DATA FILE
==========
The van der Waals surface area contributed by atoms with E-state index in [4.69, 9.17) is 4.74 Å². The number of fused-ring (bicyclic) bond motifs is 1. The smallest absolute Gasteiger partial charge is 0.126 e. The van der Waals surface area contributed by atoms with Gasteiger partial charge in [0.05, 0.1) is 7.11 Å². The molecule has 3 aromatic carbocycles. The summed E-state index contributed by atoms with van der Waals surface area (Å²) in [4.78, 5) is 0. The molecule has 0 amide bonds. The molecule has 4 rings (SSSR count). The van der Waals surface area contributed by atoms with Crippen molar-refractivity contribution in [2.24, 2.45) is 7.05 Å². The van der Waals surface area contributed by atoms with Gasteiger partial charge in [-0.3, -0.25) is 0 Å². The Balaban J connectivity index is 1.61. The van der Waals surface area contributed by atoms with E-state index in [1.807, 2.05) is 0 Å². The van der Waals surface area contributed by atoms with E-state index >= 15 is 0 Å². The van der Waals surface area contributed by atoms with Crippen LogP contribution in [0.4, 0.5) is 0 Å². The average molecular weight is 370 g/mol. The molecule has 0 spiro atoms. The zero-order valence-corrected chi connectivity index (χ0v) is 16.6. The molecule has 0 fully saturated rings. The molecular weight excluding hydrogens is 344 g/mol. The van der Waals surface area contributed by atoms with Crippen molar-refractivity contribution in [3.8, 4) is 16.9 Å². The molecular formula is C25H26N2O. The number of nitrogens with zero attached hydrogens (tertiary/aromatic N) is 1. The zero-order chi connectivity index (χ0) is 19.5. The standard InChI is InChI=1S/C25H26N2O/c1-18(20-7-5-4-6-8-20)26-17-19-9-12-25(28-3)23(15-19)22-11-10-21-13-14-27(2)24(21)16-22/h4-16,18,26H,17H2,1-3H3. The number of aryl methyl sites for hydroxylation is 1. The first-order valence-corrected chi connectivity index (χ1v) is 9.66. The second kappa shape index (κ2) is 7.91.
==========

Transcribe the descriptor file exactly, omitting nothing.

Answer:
The van der Waals surface area contributed by atoms with E-state index in [4.69, 9.17) is 4.74 Å². The number of fused-ring (bicyclic) bond motifs is 1. The smallest absolute Gasteiger partial charge is 0.126 e. The van der Waals surface area contributed by atoms with Gasteiger partial charge in [0.05, 0.1) is 7.11 Å². The molecule has 3 aromatic carbocycles. The summed E-state index contributed by atoms with van der Waals surface area (Å²) in [4.78, 5) is 0. The molecule has 0 amide bonds. The molecule has 4 rings (SSSR count). The van der Waals surface area contributed by atoms with Crippen molar-refractivity contribution in [2.24, 2.45) is 7.05 Å². The van der Waals surface area contributed by atoms with Gasteiger partial charge in [-0.3, -0.25) is 0 Å². The Balaban J connectivity index is 1.61. The van der Waals surface area contributed by atoms with E-state index in [1.807, 2.05) is 0 Å². The van der Waals surface area contributed by atoms with E-state index >= 15 is 0 Å². The van der Waals surface area contributed by atoms with Crippen LogP contribution in [0.4, 0.5) is 0 Å². The average molecular weight is 370 g/mol. The molecule has 0 spiro atoms. The zero-order valence-corrected chi connectivity index (χ0v) is 16.6. The molecule has 0 fully saturated rings. The molecular weight excluding hydrogens is 344 g/mol. The van der Waals surface area contributed by atoms with Crippen molar-refractivity contribution in [3.8, 4) is 16.9 Å². The molecular formula is C25H26N2O. The number of nitrogens with zero attached hydrogens (tertiary/aromatic N) is 1. The zero-order chi connectivity index (χ0) is 19.5. The standard InChI is InChI=1S/C25H26N2O/c1-18(20-7-5-4-6-8-20)26-17-19-9-12-25(28-3)23(15-19)22-11-10-21-13-14-27(2)24(21)16-22/h4-16,18,26H,17H2,1-3H3. The number of aryl methyl sites for hydroxylation is 1. The first-order valence-corrected chi connectivity index (χ1v) is 9.66. The second kappa shape index (κ2) is 7.91.